Suppose that some points depend on a parameter. It is interesting to obtain the locus of one point and to model dependencies between variables involving this parameter.
This is an example.
Consider a "Target" moving at uniform speed 2 on a straight line, and a "Chaser" moving at uniform speed 3, making an angle a in degrees relatively to the trajectory of the "Target ".
The two mobiles have an initial distance of 2, the "Chaser" being on a perpendicular to the trajectory of the "Target".
How to model these mobiles? For what values of a, does the " Chaser " reach the "Target"?
We first create two parameters, t for time, and a for the angle in degrees, as shown in the adjacent picture. We create T, coordinated point (2t, 0) for the "Target" and C for the "Chaser" of coordinate : (3cos(ap/180) t ; 23sin(ap/180) t).
The trajectory of C is a straight line. This can be confirmed by using the menu entry "locus".
Please click on the tool in the menu (1 in adjacent figure) and then to (2), then the parameter (3).
Casyopée confirms that the locus is included in a line and proposes to create it.
This done, it is interesting to give different values to a.
With a value of 30 °, the chaser passes before the target without hitting it. With a value of 60 °, it passes behind.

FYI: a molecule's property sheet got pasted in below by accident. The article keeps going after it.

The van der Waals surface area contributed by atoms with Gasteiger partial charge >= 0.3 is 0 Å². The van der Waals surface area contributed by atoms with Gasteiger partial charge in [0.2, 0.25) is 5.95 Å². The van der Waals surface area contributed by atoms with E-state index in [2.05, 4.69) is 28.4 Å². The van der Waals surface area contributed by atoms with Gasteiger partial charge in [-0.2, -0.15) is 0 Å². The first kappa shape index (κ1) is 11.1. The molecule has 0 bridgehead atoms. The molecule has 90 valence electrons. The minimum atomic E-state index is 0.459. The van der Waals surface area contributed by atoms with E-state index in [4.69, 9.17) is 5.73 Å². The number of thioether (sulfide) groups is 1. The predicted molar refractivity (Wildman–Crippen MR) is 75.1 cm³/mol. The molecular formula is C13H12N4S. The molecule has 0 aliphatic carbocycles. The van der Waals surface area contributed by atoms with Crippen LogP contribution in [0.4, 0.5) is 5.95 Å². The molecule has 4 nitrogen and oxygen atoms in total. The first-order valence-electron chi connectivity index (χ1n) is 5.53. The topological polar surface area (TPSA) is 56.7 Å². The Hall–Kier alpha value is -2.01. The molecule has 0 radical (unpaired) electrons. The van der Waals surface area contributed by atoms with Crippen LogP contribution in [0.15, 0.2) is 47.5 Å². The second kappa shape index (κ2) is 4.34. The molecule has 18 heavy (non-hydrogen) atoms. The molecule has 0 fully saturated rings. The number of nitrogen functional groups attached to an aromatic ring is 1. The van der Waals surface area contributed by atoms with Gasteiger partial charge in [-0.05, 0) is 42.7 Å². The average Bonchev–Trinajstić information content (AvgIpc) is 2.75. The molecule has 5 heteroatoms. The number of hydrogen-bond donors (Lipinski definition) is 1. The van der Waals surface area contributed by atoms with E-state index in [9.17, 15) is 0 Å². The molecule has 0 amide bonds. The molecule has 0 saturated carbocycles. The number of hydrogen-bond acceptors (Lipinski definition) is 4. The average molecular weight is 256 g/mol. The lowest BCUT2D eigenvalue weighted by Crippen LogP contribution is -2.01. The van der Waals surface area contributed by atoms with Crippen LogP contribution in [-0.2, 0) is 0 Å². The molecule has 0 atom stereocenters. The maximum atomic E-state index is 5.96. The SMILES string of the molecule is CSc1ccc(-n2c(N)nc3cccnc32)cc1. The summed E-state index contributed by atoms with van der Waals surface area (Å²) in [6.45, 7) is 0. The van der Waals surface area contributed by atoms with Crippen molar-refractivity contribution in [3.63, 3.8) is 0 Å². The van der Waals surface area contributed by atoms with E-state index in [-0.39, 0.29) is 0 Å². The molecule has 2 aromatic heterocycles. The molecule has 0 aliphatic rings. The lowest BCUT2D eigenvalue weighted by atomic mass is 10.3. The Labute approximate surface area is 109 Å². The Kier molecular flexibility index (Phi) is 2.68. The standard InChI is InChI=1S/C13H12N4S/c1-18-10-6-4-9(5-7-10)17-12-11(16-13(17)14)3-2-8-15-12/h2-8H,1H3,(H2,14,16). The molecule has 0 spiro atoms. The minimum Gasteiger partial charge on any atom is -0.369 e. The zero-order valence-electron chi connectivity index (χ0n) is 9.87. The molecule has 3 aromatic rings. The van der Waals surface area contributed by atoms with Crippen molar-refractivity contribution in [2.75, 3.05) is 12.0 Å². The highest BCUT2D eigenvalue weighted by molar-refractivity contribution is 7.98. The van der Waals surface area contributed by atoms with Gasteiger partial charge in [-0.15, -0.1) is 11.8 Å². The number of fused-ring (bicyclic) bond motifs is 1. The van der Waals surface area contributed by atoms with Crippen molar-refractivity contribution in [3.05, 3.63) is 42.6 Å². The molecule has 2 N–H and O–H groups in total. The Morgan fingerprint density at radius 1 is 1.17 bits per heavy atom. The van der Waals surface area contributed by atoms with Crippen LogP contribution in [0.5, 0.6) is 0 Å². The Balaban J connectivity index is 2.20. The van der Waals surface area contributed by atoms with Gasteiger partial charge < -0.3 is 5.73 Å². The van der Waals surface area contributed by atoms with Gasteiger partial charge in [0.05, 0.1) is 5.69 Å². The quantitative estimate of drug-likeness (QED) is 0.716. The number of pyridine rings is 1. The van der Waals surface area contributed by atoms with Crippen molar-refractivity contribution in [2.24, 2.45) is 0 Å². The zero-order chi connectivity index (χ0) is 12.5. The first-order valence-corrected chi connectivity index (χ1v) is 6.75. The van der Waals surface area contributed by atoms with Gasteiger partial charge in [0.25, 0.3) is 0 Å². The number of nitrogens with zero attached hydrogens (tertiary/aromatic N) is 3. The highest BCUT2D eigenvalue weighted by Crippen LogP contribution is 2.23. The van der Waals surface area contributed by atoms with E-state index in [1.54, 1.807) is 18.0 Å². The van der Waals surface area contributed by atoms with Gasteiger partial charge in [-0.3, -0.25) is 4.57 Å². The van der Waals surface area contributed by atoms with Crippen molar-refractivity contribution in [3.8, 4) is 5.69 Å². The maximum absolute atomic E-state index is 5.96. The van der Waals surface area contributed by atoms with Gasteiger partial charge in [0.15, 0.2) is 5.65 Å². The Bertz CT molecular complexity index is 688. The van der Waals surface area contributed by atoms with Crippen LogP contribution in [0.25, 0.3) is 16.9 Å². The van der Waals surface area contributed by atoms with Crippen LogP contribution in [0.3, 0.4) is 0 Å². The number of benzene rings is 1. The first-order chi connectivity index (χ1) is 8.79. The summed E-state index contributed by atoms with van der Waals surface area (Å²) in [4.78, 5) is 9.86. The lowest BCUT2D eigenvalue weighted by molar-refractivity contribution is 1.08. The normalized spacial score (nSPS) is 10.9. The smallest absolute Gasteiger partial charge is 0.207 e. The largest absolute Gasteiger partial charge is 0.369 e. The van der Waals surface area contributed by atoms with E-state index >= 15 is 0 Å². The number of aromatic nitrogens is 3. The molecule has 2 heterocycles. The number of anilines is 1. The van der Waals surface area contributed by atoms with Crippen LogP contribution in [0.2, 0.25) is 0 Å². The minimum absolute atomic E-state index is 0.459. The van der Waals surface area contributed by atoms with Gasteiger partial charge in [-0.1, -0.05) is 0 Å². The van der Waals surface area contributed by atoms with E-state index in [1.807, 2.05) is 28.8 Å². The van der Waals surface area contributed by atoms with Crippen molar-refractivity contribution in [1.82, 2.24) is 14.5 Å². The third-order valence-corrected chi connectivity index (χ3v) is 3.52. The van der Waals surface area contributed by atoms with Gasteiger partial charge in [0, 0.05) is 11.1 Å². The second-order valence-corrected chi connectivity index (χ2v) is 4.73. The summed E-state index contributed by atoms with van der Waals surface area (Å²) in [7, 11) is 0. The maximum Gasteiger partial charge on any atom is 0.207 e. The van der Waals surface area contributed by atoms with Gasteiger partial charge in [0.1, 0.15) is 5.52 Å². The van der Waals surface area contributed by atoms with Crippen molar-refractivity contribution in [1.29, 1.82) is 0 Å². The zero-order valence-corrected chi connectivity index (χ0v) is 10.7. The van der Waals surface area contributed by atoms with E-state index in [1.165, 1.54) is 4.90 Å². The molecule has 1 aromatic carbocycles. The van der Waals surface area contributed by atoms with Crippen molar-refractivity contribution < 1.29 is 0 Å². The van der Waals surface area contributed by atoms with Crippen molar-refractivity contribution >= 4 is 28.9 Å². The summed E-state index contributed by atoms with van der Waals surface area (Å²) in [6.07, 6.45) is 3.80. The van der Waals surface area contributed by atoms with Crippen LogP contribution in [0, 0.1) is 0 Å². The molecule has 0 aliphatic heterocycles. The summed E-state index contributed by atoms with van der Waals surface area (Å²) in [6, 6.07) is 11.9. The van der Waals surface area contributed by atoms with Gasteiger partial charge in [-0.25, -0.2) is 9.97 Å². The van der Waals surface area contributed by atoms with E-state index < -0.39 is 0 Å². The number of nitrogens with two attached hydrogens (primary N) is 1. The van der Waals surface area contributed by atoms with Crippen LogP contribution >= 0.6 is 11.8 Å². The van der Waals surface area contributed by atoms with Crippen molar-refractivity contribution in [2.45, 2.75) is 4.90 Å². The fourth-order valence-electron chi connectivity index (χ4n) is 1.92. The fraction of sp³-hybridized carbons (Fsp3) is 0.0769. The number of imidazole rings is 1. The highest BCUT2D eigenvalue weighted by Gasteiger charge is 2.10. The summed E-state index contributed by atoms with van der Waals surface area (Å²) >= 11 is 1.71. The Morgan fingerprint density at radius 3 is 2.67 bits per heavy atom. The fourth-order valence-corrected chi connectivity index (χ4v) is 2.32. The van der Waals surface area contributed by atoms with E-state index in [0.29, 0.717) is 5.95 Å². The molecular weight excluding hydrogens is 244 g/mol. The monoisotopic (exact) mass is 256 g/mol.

Casyopée’s automatic modeling will allow studying the variation of the distance between the two mobiles.
We create, c0 and c1, calculations corresponding to the time and distance.
The function f is obtained by automatic modeling. Its graphical representation appears strictly above the xaxis except for a value of a close to 48 °. In this case, it looks like the graph of a piecewise linear function and the distance is close to zero for a value of t close to 0.9.
Another consideration may be based on the observation that C is at a distance 3t from its initial position, that is to say on a circle of radius 3t centered on this position. By creating this circle, we can animate t so that it passes through point T. It is again a value of t close to 0.9 and an angle close to 48 °.
By trigonometry we find for the cosinus of a and for the sinus. For these values, the formula of f is
and simplifies into
The above conjectures are proved.